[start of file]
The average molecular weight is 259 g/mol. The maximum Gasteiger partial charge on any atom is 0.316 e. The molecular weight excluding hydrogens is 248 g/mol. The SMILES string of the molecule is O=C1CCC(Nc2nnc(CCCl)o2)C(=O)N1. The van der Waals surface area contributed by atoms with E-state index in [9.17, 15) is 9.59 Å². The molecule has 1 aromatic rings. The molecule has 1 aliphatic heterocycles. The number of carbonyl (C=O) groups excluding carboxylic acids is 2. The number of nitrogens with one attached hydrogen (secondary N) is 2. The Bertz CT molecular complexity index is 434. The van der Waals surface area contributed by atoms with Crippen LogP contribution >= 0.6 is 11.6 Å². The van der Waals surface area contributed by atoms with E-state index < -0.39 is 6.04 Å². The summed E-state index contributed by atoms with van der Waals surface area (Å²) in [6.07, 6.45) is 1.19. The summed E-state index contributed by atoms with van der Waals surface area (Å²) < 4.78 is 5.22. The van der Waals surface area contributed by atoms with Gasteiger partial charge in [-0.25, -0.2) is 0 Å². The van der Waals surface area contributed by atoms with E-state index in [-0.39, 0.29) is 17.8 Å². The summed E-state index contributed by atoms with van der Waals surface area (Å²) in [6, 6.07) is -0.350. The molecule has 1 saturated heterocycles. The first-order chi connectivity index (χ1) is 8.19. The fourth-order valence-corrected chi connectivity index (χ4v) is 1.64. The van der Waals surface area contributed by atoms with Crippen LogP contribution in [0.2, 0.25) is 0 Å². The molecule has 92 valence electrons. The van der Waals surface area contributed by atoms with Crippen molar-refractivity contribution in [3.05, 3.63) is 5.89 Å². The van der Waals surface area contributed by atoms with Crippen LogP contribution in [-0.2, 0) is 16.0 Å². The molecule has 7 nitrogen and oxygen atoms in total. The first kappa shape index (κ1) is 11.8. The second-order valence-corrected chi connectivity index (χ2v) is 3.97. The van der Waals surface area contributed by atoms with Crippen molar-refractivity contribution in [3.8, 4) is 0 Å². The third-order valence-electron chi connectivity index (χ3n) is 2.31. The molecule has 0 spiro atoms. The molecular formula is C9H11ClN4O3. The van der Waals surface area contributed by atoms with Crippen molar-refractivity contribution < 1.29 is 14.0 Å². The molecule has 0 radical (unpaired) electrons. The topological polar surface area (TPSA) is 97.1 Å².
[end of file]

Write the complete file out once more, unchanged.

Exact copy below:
The average molecular weight is 259 g/mol. The maximum Gasteiger partial charge on any atom is 0.316 e. The molecular weight excluding hydrogens is 248 g/mol. The SMILES string of the molecule is O=C1CCC(Nc2nnc(CCCl)o2)C(=O)N1. The van der Waals surface area contributed by atoms with E-state index in [9.17, 15) is 9.59 Å². The molecule has 1 aromatic rings. The molecule has 1 aliphatic heterocycles. The number of carbonyl (C=O) groups excluding carboxylic acids is 2. The number of nitrogens with one attached hydrogen (secondary N) is 2. The Bertz CT molecular complexity index is 434. The van der Waals surface area contributed by atoms with Crippen LogP contribution >= 0.6 is 11.6 Å². The van der Waals surface area contributed by atoms with E-state index < -0.39 is 6.04 Å². The summed E-state index contributed by atoms with van der Waals surface area (Å²) in [6.07, 6.45) is 1.19. The summed E-state index contributed by atoms with van der Waals surface area (Å²) < 4.78 is 5.22. The van der Waals surface area contributed by atoms with Gasteiger partial charge in [-0.25, -0.2) is 0 Å². The van der Waals surface area contributed by atoms with E-state index in [-0.39, 0.29) is 17.8 Å². The summed E-state index contributed by atoms with van der Waals surface area (Å²) in [6, 6.07) is -0.350. The molecule has 1 saturated heterocycles. The first-order chi connectivity index (χ1) is 8.19. The fourth-order valence-corrected chi connectivity index (χ4v) is 1.64. The van der Waals surface area contributed by atoms with Crippen LogP contribution in [0.2, 0.25) is 0 Å². The molecule has 92 valence electrons. The van der Waals surface area contributed by atoms with Crippen molar-refractivity contribution in [3.05, 3.63) is 5.89 Å². The van der Waals surface area contributed by atoms with Crippen LogP contribution in [-0.2, 0) is 16.0 Å². The molecule has 7 nitrogen and oxygen atoms in total. The first kappa shape index (κ1) is 11.8. The second-order valence-corrected chi connectivity index (χ2v) is 3.97. The van der Waals surface area contributed by atoms with Crippen molar-refractivity contribution in [3.8, 4) is 0 Å². The third-order valence-electron chi connectivity index (χ3n) is 2.31. The molecule has 0 spiro atoms. The molecular formula is C9H11ClN4O3. The van der Waals surface area contributed by atoms with Crippen molar-refractivity contribution < 1.29 is 14.0 Å². The molecule has 0 radical (unpaired) electrons. The topological polar surface area (TPSA) is 97.1 Å².